19. Sumpter DJT & Beekman M. 2003. From non-linearity to optimality: pheromone trail foraging by ants. PDF 143 Kb. Animal Behaviour. 66:273-280.
  20. Beekman, M., Komdeur, J. & FLW. Ratnieks. 2003 Reproductive conflicts in social animals: who has power?. PDF 252 Kb. Trends in Ecology and Evolution. 18:277-282.
  21. Beekman M & Oldroyd BP.(2003) Effects of cross-feeding anarchistic and wild type honey bees: Anarchistic workers are not queen-like. PDF 153 Kb. Naturwissenschaften. 90: 189-192
  22. Beekman, M, Oldroyd, BP. & Myerscough MR. (2003) Sticking to their choice - honey bee subfamilies abandon declining food sources at a slow but uniform rate. PDF 99 Kb. Ecological Entomology 28(2): 233-236
  23. Beekman M, Good G, Allsopp MH, Radloff SE, Pirk CWW & Ratnieks FLW. 2002 A non-policing honey bee colony (Apis mellifera capensis). PDF 143 Kb Naturwissenschaften 89: 479-482.
  24. Beekman M, Wossler TC, Martin SJ & Ratnieks FLW. 2002 Parasitic Cape honey bee workers (Apis mellifera capensis) are not given differential treatment by African guards (Apis mellifera scutellata). PDF 77 Kb. Insectes Sociaux 49: 216-220.
  25. Beekman M, Calis JNM, Oldroyd BP & Ratnieks FLW 2002. When do honey bee guards reject their former nestmates after swarming?. PDF 146 Kb. Insectes Sociaux 49: 56-61.
  26. Calis JNM, Boot WJ, Allsopp MH & Beekman M 2002. Taking more than a fair share: Nutrition of worker larvae related to social parasitism in the Cape honey bee Apis mellifera capensis. PDF 143 Kb. Apidologie 33:193-202.
  27. Martin SJ, Beekman M, Wossler TC & Ratnieks FLW 2002. Parasitic Cape honeybee workers, Apis mellifera capensis, evade policing. PDF 161 Kb. Nature 415: 163-165.
  28. Beekman M, Sumpter DJ & Ratnieks FLW 2001. Phase transition between disordered and ordered foraging in Pharaohs’ ants. Proc. Nat. Acad. Sci. 98 (17): 9703-9706.
  29. Beekman M. 2001. The evolution of social behaviour in microorganisms. PDF 99 Kb. Trends in Ecology & Evolution 16 (11): 606-607.
  30. Beekman M & Ratnieks FLW 2000. Long range foraging in the honeybee Apis mellifera. PDF 1.040 Kb. Funct. Ecol. 14:4: 490-496.
  31. Beekman M & van Stratum P 2000. Does the diapause experience of bumblebee queens Bombus terrestris affect colony characteristics?. Ecol. Entomol. 25:1-6.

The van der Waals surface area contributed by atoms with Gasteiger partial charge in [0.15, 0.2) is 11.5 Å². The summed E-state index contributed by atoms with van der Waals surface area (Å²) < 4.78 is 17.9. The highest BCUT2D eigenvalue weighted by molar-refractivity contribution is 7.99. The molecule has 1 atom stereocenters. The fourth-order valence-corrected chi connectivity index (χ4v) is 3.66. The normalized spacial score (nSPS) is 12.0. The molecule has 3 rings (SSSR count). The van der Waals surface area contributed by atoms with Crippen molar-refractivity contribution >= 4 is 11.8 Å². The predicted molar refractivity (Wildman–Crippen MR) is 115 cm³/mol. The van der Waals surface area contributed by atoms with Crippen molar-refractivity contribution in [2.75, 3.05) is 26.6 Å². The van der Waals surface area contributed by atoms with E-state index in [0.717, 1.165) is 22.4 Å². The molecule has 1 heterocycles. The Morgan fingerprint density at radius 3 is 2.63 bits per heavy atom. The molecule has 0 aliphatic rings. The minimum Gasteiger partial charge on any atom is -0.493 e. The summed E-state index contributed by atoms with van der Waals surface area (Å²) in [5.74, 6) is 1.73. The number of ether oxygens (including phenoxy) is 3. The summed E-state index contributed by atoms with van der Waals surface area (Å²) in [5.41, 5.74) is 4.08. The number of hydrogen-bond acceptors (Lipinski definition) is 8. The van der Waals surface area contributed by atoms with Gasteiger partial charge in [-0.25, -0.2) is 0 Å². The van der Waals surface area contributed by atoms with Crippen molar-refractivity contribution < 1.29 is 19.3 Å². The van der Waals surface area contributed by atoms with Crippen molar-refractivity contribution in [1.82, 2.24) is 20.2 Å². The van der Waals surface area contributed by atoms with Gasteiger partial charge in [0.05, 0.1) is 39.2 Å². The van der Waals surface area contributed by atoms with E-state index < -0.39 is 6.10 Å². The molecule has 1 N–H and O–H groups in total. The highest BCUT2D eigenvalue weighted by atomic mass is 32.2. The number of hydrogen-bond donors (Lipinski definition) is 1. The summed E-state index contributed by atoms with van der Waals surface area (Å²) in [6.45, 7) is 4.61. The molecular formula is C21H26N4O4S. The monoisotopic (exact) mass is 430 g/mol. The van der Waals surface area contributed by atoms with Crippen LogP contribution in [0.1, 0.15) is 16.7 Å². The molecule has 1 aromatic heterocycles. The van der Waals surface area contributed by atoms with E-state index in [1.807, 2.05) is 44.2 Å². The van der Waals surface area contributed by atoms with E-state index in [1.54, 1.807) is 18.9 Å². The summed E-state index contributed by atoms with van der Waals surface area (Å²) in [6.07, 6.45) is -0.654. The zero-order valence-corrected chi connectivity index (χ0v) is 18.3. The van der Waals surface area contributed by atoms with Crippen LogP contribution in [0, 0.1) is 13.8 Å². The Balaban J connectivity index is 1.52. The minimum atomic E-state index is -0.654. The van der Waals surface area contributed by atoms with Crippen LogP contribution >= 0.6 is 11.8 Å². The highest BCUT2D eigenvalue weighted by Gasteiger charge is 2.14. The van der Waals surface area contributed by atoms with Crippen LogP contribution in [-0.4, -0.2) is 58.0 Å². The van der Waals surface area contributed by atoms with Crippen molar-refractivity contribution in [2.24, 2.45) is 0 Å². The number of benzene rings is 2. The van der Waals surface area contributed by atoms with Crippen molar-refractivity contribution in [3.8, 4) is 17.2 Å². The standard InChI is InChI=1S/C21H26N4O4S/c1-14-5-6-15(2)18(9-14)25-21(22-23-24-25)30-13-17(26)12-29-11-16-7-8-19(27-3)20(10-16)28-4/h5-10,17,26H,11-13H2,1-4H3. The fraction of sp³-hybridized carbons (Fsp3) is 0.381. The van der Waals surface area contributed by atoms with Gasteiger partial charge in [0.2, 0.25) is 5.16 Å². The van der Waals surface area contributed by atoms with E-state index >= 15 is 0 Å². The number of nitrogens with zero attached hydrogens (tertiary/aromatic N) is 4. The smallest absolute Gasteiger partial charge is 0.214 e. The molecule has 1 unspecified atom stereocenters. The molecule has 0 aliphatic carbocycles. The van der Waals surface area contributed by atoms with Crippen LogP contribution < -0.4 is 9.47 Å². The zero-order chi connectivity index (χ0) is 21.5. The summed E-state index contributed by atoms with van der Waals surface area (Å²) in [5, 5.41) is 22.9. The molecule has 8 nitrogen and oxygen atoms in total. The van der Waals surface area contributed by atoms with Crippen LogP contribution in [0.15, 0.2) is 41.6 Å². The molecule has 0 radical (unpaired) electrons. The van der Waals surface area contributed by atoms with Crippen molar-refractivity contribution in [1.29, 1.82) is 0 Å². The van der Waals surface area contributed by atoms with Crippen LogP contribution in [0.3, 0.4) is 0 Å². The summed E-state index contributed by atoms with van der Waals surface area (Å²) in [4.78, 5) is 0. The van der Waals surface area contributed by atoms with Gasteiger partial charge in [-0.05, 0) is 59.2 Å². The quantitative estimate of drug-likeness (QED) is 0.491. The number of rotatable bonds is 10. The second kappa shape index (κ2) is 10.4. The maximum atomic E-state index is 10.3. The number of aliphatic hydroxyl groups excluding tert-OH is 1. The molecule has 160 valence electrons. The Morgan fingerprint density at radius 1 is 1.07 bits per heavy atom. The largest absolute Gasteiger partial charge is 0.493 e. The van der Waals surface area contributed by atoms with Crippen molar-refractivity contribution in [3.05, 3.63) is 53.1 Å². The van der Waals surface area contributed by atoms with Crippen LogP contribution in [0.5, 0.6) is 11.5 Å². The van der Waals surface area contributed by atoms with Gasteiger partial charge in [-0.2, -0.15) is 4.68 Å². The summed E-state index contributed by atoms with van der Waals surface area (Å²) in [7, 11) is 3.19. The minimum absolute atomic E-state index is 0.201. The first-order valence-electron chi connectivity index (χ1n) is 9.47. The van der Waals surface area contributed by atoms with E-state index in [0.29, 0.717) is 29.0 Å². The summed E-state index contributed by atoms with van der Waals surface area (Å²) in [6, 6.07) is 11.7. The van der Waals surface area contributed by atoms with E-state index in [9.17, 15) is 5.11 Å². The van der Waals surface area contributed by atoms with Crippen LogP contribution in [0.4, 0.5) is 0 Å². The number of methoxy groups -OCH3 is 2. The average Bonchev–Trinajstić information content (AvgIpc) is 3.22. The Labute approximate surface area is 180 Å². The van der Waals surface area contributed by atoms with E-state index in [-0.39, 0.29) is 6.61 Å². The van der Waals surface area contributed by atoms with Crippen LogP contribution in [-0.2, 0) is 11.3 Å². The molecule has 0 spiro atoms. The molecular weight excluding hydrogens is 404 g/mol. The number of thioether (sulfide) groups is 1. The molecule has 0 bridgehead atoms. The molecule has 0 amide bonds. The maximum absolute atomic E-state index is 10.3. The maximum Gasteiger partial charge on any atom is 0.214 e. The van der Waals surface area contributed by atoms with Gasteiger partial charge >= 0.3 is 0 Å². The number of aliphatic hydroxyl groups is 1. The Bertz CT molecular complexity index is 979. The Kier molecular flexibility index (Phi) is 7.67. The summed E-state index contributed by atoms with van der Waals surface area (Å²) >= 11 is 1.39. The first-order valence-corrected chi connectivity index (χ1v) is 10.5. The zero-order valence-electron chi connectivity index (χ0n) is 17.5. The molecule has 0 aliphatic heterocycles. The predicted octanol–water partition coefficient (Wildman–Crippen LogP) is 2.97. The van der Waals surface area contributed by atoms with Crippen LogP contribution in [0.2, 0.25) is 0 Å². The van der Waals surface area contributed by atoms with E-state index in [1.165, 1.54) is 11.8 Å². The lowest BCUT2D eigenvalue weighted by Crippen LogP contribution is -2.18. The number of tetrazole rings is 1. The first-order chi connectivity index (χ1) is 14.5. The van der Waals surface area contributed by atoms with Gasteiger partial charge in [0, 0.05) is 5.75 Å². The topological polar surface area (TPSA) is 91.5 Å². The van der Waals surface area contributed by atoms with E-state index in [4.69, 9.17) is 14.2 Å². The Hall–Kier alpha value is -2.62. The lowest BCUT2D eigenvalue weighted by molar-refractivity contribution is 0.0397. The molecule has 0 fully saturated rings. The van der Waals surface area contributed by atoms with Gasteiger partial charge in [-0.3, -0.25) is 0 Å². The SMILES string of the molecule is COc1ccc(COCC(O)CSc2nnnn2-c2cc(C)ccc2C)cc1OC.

32. Beekman M, Calis J N M & Boot W J 2000. Parasitic honeybees get royal treatment. PDF 100 Kb. Nature 404:723.
  33. Beekman M, van Stratum P & Lingeman R 2000. Artificial rearing of bumblebees (Bombus terrestris) selects against heavy queens. J. Apic. Res. 39(1-2): 61-65.
  34. Beekman M & van Stratum P 1999. Respiration in bumblebee queens: effect of life phase on the discontinuous ventilation cycle. Entom. Exp. et Appl. 92: 295-298
  35. Beekman M, van Stratum P & Veerman A 1999. Selection for non-diapause in the bumblebee Bombus terrestris, with notes on the effect of inbreeding. Entom. Exp. et Appl. 93 (1): 69-75.
  36. Beekman M & van Stratum P 1998. Bumblebee sex ratios: Why do bumblebees produce so many males? Proc. R. Soc. London B. 265: 1535-1543.
  37. Beekman M, van Stratum P & Lingeman R 1998. Diapause survival and post-diapause performance of bumblebee queens (Bombus terrestris). Entom. Exp. et Appl. 89: 207-214.
  38. Beekman M, Lingeman R, Kleijne FM & Sabelis MW 1998. Optimal timing of the production of sexuals in bumblebee colonies. Entom. Exp. et Appl. 88: 147-154.
  39. Veerman A, Beekman M & Veenendaal RL 1988. Photoperiodic induction of diapause in the large white butterfly, Pieris brassicae: evidence for hourglass time measurement. J Insect Physiol 34: 1063-1069.